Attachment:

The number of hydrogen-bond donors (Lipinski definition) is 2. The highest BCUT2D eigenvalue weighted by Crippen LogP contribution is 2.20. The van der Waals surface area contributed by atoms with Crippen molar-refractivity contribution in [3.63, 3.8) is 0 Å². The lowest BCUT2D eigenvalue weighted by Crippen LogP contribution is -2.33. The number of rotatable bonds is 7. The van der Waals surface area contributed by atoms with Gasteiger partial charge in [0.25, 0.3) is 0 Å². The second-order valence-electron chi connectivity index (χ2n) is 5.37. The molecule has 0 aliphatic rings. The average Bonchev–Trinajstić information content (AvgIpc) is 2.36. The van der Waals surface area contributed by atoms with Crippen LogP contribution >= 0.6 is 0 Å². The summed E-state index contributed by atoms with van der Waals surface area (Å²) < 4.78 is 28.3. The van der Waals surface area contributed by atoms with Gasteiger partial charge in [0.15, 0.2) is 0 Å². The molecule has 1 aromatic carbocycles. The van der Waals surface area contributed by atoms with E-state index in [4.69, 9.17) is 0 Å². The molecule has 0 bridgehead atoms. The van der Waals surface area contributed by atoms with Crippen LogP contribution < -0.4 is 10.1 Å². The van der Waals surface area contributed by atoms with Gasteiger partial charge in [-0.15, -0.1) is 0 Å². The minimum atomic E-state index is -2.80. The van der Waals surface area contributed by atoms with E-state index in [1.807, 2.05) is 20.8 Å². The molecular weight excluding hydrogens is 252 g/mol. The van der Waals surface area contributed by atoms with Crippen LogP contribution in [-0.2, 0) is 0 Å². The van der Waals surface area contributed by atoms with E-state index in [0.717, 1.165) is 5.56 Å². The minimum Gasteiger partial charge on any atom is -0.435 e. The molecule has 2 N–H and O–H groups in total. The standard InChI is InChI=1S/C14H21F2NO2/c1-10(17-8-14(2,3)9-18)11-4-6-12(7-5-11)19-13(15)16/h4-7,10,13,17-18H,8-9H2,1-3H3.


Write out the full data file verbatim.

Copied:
The number of hydrogen-bond donors (Lipinski definition) is 2. The highest BCUT2D eigenvalue weighted by Crippen LogP contribution is 2.20. The van der Waals surface area contributed by atoms with Crippen molar-refractivity contribution in [3.63, 3.8) is 0 Å². The lowest BCUT2D eigenvalue weighted by Crippen LogP contribution is -2.33. The number of rotatable bonds is 7. The van der Waals surface area contributed by atoms with Gasteiger partial charge in [0.25, 0.3) is 0 Å². The second-order valence-electron chi connectivity index (χ2n) is 5.37. The molecule has 0 aliphatic rings. The average Bonchev–Trinajstić information content (AvgIpc) is 2.36. The van der Waals surface area contributed by atoms with Crippen LogP contribution >= 0.6 is 0 Å². The summed E-state index contributed by atoms with van der Waals surface area (Å²) < 4.78 is 28.3. The van der Waals surface area contributed by atoms with Gasteiger partial charge in [0.15, 0.2) is 0 Å². The molecule has 1 aromatic carbocycles. The van der Waals surface area contributed by atoms with E-state index in [4.69, 9.17) is 0 Å². The molecule has 0 bridgehead atoms. The van der Waals surface area contributed by atoms with Crippen LogP contribution < -0.4 is 10.1 Å². The van der Waals surface area contributed by atoms with Gasteiger partial charge in [-0.15, -0.1) is 0 Å². The minimum atomic E-state index is -2.80. The van der Waals surface area contributed by atoms with E-state index in [1.807, 2.05) is 20.8 Å². The molecular weight excluding hydrogens is 252 g/mol. The van der Waals surface area contributed by atoms with Crippen LogP contribution in [-0.2, 0) is 0 Å². The van der Waals surface area contributed by atoms with E-state index in [0.717, 1.165) is 5.56 Å². The minimum Gasteiger partial charge on any atom is -0.435 e. The molecule has 2 N–H and O–H groups in total. The standard InChI is InChI=1S/C14H21F2NO2/c1-10(17-8-14(2,3)9-18)11-4-6-12(7-5-11)19-13(15)16/h4-7,10,13,17-18H,8-9H2,1-3H3.